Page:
Praying for Your Children: Raising a Child for God

Part 3 of 6

[wpv-view name="series-block" slug=""]

Study the following principles and mark the ones where you are failing. Then use these principles as a springboard for prayer. Ask the Lord to help you raise each of your children for Him. Ask Him to help you eliminate each negative pattern and practice the positive patterns more consistently.

Open your Bible to each verse and pray out loud the associated Scripture for each child. A few hours on your knees now may save days or even years of grief in the future.

  1. Examine your expectations for your child. Are they realistic? Evaluate them in the light of God’s Word. (See I Corinthians 13:11, Matthew 18:10, and Genesis 33:12–14.)
  2. Love your child unconditionally. (See Deuteronomy 7:7 and I John 4:10, 19.)
  3. Look for opportunities to commend your child. Express appreciation for him frequently. (See Philippians 1:3, I Thessalonians 1:2, and II Thessalonians 1:3.)
  4. Seldom criticize without first expressing appreciation for your child’s good points. (See I Corinthians 1:3–13.)
  5. Give your child the freedom to make decisions where serious issues are not at stake. Your goal should be to bring him to maturity in Christ and not to dependence on you. (See Ephesians 4:13–16, 6:4, Proverbs 22:6, and Colossians 1:27–28.)
  6. Do not compare your child with others. (See Galatians 6:4, II Corinthians 10:12–13, and I Corinthians 12:4–11.)
  7. Never mock or make fun of your child. Do not demean or belittle your child, and beware of calling him dumb, clumsy, or stupid. (See Proverbs 12:18, 16:24, Matthew 7:12, Ephesians 4:29–30, and Colossians 4:6.)
  8. Do not scold your child in front of others. (See Matthew 18:15 and I Corinthians 16:14.)
  9. Never make threats or promises that you do not intend to keep. (See Matthew 5:37, James 5:12, and Colossians 3:9.)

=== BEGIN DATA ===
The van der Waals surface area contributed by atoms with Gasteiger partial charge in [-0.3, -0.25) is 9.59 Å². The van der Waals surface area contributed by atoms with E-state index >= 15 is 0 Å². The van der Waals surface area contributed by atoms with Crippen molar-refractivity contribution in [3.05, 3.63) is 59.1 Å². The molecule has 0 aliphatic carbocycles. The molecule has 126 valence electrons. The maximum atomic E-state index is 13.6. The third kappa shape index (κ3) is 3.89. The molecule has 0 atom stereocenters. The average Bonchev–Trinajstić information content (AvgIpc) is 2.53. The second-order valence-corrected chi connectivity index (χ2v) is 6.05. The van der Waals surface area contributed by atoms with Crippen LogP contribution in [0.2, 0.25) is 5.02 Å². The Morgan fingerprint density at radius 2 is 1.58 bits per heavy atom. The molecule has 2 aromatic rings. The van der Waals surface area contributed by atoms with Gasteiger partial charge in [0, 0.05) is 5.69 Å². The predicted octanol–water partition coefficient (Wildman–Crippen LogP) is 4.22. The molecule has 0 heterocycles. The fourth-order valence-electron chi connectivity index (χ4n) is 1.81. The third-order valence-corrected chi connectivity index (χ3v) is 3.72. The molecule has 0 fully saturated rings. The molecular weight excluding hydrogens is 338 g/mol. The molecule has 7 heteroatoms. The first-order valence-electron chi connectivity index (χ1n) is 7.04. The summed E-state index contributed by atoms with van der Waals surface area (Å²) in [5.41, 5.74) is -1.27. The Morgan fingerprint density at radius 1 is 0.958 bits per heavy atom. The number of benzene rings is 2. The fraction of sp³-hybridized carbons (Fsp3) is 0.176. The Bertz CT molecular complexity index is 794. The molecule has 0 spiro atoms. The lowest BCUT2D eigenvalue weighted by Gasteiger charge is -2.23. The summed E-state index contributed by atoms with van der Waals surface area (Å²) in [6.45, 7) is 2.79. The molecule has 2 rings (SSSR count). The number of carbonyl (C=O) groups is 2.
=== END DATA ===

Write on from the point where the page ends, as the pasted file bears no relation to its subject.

10. Don’t be afraid to say “no,” and when you say it, mean it. (See Proverbs 22:15, 29:15, I Samuel 3:13, and Genesis 18:17–24.)
  11. When your child has problems or is a problem, do not overreact or lose control of yourself. Do not yell, shout, or scream at him. (See Ephesians 4:26–27, I Corinthians 16:14, II Timothy 2:24–25, and I Timothy 5:1–2.)
  12. Communicate optimism and expectancy. Do not communicate by word or action that you have given up on your child and are resigned to his being a failure. (See Philemon 21, II Corinthians 9:1–2, and I Corinthians 13:7.)
  13. Make sure your child knows exactly what is expected of him. Most of the book of Proverbs is specific counsel from a father to his son.
  14. Ask your child’s advice; include him in some of the family planning. (See Romans 1:11–12; II Timothy 4:11, I Timothy 4:12, and John 6:5.)
  15. When you have made a mistake with your child, admit it and ask him for forgiveness. (See Matthew 5:23–24, and James 5:16.)
  16. Welcome contributions from your child. (See Psalm 128, James 1:19, 3:13–18, Titus 1:6–8, and Proverbs 15:22.) Have family conferences where you discuss the following items:
    • Family goals
    • Family projects
    • Vacations
    • Devotions
    • Chores
    • Discipline
    • Complaints
    • Suggestions
    • Problems
  17. Assess your child’s areas of strength and then encourage him to develop them. Begin with one area and encourage him to really develop in it. (See II Timothy 1:6, 4:5, and I Peter 4:10.)
  18. Give your child plenty of tender, loving care. Be free in your expression of love by word and deed. (See I Corinthians 13:1–8, 16:14, John 13:34, and I Thessalonians 2:7–8.)